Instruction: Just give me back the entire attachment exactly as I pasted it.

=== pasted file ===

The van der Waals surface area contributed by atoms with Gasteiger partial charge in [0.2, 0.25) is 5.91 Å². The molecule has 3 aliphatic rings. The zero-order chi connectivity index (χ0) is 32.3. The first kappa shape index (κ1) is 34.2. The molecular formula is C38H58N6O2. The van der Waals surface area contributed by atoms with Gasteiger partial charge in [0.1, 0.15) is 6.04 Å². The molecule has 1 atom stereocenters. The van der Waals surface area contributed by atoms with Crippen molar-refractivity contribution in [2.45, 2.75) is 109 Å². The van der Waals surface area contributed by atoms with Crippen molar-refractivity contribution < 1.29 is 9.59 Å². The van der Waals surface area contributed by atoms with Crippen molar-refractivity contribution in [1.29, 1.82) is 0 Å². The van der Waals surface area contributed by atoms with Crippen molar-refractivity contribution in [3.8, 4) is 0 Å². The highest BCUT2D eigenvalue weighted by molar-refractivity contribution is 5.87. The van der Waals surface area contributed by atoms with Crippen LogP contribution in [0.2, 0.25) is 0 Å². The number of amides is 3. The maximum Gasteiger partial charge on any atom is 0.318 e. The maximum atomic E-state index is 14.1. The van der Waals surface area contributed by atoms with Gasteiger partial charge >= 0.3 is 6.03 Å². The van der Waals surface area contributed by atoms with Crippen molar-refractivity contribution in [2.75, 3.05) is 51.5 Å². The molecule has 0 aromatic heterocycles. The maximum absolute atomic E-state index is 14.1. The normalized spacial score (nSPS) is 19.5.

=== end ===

The van der Waals surface area contributed by atoms with Gasteiger partial charge in [0.2, 0.25) is 5.91 Å². The molecule has 3 aliphatic rings. The zero-order chi connectivity index (χ0) is 32.3. The first kappa shape index (κ1) is 34.2. The molecular formula is C38H58N6O2. The van der Waals surface area contributed by atoms with Gasteiger partial charge in [0.1, 0.15) is 6.04 Å². The molecule has 1 atom stereocenters. The van der Waals surface area contributed by atoms with Crippen molar-refractivity contribution in [2.45, 2.75) is 109 Å². The van der Waals surface area contributed by atoms with Crippen molar-refractivity contribution < 1.29 is 9.59 Å². The van der Waals surface area contributed by atoms with Crippen molar-refractivity contribution in [1.29, 1.82) is 0 Å². The van der Waals surface area contributed by atoms with Crippen molar-refractivity contribution in [3.8, 4) is 0 Å². The highest BCUT2D eigenvalue weighted by molar-refractivity contribution is 5.87. The van der Waals surface area contributed by atoms with Crippen LogP contribution in [0.2, 0.25) is 0 Å². The number of amides is 3. The maximum Gasteiger partial charge on any atom is 0.318 e. The maximum atomic E-state index is 14.1. The van der Waals surface area contributed by atoms with Gasteiger partial charge >= 0.3 is 6.03 Å². The van der Waals surface area contributed by atoms with Crippen molar-refractivity contribution in [2.75, 3.05) is 51.5 Å². The molecule has 0 aromatic heterocycles. The maximum absolute atomic E-state index is 14.1. The normalized spacial score (nSPS) is 19.5.